• FWIW this is the best version of the story. The episode from S3 where Granny thinsk Jethro has been transformed into a dog isn’t nearly as funny as That Old Black Magic because it’s about more than Granny being superstitious. It’s about her hating on Mrs. Drysdale and then feeling guilty like she did with Pearl back in S1! I love it for their relationship and for her character. And the Frog Man stuff just goes on too long like everything in those last seasons.

        And I agree with about S4 being more exaggerated in total. To me this episode is no sillier than The Big Chicken. But I still like the season. And I like S5 and S6 too. :)

        • Yes, “That Old Black Magic” is supported by established character concerns in a way that other iterations of this story aren’t — I agree it’s the best of this subcategory. And although the descent continues aggressively, I can find things to appreciate about Seasons Five and Six, too — stay tuned!

  3. Great write-up. I agree on the Possum Day episodes as being the season’s MVP and that this season really begins a downward trend in quality. I converted the season episodes to black and white though and noticed that it seemed to help with the suspension of disbelief. I enjoyed the episodes more in black and white then in color.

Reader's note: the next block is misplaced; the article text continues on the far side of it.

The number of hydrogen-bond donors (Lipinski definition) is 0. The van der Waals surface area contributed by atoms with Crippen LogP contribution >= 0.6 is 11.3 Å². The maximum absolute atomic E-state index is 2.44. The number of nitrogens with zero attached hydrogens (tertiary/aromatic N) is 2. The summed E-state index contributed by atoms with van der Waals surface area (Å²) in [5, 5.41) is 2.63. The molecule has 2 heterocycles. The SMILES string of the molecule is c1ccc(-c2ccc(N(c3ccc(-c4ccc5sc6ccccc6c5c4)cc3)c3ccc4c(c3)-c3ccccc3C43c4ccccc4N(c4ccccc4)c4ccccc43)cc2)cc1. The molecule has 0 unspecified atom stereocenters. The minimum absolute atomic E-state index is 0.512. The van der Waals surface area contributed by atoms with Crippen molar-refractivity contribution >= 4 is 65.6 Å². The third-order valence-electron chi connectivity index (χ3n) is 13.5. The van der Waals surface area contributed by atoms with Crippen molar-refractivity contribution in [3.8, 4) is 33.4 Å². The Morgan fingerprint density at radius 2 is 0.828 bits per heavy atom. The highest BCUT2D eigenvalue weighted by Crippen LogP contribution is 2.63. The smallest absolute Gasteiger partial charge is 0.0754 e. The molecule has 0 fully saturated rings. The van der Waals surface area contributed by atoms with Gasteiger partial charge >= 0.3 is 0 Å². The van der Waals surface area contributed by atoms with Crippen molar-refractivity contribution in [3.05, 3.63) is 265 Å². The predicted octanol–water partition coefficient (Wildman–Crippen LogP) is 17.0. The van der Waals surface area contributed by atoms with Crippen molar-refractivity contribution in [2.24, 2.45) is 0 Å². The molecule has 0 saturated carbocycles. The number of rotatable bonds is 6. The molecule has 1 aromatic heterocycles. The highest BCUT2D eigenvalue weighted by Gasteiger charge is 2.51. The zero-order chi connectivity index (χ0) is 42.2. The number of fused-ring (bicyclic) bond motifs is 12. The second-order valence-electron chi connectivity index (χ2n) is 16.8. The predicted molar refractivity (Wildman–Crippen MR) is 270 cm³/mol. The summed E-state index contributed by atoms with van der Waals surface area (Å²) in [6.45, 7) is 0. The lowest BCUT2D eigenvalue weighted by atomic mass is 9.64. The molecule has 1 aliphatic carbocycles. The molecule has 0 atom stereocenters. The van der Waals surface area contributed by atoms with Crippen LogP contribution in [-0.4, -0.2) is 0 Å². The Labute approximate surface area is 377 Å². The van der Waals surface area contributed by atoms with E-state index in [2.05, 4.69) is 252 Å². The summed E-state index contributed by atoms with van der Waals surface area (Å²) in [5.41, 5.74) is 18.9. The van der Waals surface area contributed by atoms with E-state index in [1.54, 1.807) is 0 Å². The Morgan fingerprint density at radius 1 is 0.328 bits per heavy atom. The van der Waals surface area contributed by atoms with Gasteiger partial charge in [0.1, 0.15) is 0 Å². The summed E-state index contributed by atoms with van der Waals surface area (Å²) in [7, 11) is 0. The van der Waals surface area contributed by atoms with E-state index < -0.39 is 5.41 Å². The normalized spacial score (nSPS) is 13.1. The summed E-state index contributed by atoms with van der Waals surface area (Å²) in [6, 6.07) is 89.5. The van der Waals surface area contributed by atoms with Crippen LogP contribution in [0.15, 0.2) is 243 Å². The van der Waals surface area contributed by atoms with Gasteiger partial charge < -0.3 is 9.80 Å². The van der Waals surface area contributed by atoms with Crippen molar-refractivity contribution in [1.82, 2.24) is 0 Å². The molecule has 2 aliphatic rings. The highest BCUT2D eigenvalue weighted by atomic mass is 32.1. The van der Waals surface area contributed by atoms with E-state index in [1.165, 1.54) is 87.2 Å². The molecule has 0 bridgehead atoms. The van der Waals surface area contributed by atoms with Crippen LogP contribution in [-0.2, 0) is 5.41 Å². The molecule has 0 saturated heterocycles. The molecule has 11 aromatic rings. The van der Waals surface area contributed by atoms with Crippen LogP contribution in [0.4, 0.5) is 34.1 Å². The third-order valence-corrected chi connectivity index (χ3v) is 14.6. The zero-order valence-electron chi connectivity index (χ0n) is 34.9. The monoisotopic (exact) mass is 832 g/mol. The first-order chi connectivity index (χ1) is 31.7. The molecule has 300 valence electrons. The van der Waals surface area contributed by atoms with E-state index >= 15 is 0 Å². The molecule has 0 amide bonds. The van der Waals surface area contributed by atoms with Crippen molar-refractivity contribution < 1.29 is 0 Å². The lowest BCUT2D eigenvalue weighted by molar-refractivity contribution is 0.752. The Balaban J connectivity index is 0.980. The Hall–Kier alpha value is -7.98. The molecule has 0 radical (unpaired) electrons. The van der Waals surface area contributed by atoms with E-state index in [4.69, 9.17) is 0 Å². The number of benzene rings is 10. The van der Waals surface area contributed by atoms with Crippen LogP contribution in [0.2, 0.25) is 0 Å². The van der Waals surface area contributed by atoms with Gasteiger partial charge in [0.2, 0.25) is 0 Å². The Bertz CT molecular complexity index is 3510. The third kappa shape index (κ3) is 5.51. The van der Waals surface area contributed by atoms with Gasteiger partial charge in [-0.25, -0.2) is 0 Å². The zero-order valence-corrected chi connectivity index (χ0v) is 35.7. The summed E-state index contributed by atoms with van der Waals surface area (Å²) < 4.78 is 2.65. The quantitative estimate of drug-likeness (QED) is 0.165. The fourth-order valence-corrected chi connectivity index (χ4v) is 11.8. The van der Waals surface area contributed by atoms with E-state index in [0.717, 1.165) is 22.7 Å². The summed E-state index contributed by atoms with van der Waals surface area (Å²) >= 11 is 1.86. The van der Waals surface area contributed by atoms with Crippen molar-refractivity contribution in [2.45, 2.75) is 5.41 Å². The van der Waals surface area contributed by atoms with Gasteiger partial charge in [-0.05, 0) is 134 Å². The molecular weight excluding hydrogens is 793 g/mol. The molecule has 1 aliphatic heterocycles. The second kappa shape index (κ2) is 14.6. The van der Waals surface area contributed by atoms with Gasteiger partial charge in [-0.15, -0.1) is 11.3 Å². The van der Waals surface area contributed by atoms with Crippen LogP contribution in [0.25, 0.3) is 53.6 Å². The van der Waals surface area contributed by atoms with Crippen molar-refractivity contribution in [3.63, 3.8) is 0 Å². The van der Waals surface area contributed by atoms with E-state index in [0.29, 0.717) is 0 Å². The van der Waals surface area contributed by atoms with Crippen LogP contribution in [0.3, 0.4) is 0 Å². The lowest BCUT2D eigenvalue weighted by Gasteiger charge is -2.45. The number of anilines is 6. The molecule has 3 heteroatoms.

• Hi, JC! Thanks for reading and commenting.

      I sometimes do that when watching early color episodes of ’60s shows too — I want to see how most Americans at the time would have viewed them: in black-and-white!

      As for the downward trend, I think it begins in Three (right after the peak of Two), but Four certainly continues it!

  4. Possum Day is my favorite from this season. Granny became the true star of the series. I wish Mrs Drysdale had stayed until the end of the series.

    • Hi, Smitty! Thanks for reading and commenting.

      I share your enthusiasm for Mrs. Drysdale, but the final years of the show had so strained the regulars and the premise that her inclusion in thesis-affirming story could only do so much to create a worthy half hour. That is, the best use of her character, after this list, is in the past-tense. And I am ultimately of the opinion that if her being phased out (upon MacGibbon’s own request) seems like a blow to the concept, it should be said that the concept was already blown.